What have been some of your biggest clients? What challenges do smaller software companies face when testing their products?
Some of my biggest clients have been companies like Broadcom, Altair, VeriFone, Infineon, and a couple of very interesting companies in Japan - the Unisys of Japan and Infocom of Japan. Now, as for the challenges that small companies face when it comes to testing, they are probably like this: number one, not having enough depth in QA area and therefore sometimes doing too less. Number two, are treating testing as an activity, and not really as a mindset, and therefore missing out on the opportunity of doing less, and actually building a better product from the beginning. Number three, taking a more simplistic approach that the technology is going to solve all problems, and therefore thinking automation alone will kind of test out the bugs - not understanding sometimes that it takes an intelligent human to uncover interesting issues. And of course, sure, small companies being sometimes tight on budget, probably don't have enough money to focus on the quality - they've kind of run out of money, building, ideating the project. And lastly, of course, thinking that testing is something at the end, and therefore on the code only, whereas it could have been done much better during the ideation phase, during the design phase, as much as it has to be done at a later phase, when the code is ready.
What's next for your work with STAG? What will be your main focus for the next year?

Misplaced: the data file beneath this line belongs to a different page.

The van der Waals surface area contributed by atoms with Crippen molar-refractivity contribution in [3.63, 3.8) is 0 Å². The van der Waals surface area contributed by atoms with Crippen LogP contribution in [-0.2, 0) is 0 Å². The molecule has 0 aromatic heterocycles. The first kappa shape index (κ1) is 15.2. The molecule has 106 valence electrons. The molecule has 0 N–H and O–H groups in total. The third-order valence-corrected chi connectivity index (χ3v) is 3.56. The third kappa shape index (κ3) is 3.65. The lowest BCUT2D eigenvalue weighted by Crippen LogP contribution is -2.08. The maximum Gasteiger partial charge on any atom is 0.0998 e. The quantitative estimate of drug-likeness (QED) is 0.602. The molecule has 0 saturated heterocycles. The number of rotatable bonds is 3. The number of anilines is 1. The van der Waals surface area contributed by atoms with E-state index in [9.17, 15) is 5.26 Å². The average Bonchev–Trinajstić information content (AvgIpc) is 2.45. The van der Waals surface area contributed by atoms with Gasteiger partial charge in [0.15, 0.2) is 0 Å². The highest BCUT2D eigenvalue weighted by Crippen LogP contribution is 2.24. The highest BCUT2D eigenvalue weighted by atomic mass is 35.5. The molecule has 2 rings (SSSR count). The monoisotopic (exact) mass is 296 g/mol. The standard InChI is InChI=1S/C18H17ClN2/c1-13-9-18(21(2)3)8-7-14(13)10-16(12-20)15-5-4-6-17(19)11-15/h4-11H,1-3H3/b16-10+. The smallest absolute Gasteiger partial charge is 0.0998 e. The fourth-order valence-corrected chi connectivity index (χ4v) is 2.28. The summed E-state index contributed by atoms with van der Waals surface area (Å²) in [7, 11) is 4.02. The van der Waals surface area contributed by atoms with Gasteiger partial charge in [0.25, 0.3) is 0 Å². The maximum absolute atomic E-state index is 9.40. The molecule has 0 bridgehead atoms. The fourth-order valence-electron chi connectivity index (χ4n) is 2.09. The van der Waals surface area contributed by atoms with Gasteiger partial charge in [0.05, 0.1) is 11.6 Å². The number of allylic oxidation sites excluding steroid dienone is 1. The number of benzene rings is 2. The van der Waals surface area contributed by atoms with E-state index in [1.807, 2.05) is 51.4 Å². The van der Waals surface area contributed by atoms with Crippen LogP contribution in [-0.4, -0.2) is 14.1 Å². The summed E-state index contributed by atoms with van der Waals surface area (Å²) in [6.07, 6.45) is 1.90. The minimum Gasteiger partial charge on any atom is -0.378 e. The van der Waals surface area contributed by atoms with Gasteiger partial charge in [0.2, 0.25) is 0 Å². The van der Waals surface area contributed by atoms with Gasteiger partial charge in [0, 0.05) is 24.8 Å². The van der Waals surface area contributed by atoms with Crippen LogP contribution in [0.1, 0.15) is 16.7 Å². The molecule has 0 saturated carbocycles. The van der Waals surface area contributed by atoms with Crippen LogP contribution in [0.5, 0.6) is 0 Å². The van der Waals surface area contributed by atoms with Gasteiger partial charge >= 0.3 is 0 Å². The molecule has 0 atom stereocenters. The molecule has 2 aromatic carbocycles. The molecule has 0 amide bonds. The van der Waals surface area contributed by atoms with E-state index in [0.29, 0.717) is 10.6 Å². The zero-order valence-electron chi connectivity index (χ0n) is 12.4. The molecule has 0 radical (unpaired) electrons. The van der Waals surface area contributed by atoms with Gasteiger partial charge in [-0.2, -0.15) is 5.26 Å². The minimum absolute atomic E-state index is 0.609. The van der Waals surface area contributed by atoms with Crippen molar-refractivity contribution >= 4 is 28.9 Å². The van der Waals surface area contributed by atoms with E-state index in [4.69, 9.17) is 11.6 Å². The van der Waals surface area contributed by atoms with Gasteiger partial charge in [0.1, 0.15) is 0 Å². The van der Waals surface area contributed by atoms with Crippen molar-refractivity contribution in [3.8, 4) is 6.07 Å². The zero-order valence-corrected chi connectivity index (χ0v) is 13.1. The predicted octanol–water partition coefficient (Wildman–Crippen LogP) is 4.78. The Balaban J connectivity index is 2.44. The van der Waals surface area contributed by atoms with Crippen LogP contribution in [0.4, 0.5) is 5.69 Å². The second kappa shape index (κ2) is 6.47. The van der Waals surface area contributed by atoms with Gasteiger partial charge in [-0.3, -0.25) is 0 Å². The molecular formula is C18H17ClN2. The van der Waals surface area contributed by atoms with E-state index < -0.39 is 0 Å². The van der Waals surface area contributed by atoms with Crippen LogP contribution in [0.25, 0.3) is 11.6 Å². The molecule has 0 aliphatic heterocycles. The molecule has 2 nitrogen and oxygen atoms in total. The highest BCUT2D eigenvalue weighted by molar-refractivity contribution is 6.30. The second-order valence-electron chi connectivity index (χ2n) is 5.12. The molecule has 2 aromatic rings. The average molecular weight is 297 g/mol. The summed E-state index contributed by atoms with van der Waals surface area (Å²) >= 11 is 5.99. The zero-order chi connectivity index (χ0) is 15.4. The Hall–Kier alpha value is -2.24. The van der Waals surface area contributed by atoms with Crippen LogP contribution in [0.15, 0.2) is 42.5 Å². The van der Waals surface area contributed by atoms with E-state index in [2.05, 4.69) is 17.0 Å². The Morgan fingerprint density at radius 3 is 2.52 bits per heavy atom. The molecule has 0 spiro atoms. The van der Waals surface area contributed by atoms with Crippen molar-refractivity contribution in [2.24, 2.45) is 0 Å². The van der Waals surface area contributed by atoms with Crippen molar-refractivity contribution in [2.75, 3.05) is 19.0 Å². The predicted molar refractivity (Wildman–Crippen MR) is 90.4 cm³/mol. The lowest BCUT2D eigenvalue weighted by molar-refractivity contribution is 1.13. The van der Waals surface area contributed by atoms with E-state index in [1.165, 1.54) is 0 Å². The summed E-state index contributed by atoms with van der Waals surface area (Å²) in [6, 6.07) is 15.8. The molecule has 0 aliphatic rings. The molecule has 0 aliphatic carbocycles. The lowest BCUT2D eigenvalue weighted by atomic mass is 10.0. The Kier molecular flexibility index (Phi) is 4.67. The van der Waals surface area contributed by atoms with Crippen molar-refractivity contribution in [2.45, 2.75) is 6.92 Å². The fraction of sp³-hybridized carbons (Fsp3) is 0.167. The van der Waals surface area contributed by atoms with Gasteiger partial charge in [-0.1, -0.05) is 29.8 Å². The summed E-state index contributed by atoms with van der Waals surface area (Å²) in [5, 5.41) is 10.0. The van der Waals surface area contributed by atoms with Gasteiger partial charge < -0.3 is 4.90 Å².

The focus for the next set of work at STAG, really is making HBT super nimble and agile. I've been working at it for nearly two years now, and have come up with a style of an HBT which we call an immersive session testing - or IST. And the focus of this is not just to exploit the scientific left brain thinking, but also: incorporating the methodology to include tools; to exploit the right brain creative side; and also to incorporate a certain notion of mindfulness in what we do, so that we can be far more immersed in how we test, and therefore deliver far superior results from what we do. Now, as an organization, the focus for the next year - and probably next couple of years - is really building a platform. I mean, we started this work about a year ago, and the platform is primarily to do two things: one, to enable a smarter QA approach to testing products/applications in a lot more agile manner, obviously, by using the immersive session testing style of testing. Number two, to enable a far better sharing of test assets, so that a tester can leverage the assets produced by the other people in the community, and leapfrog into the next orbit of testing. I think development has leapfrogged with the use of GitHub - where it becomes an interestingly or sharable repository with people, move forward with that, and hopefully some of those ideas will obviously incorporate some A.I. animal as we go forward.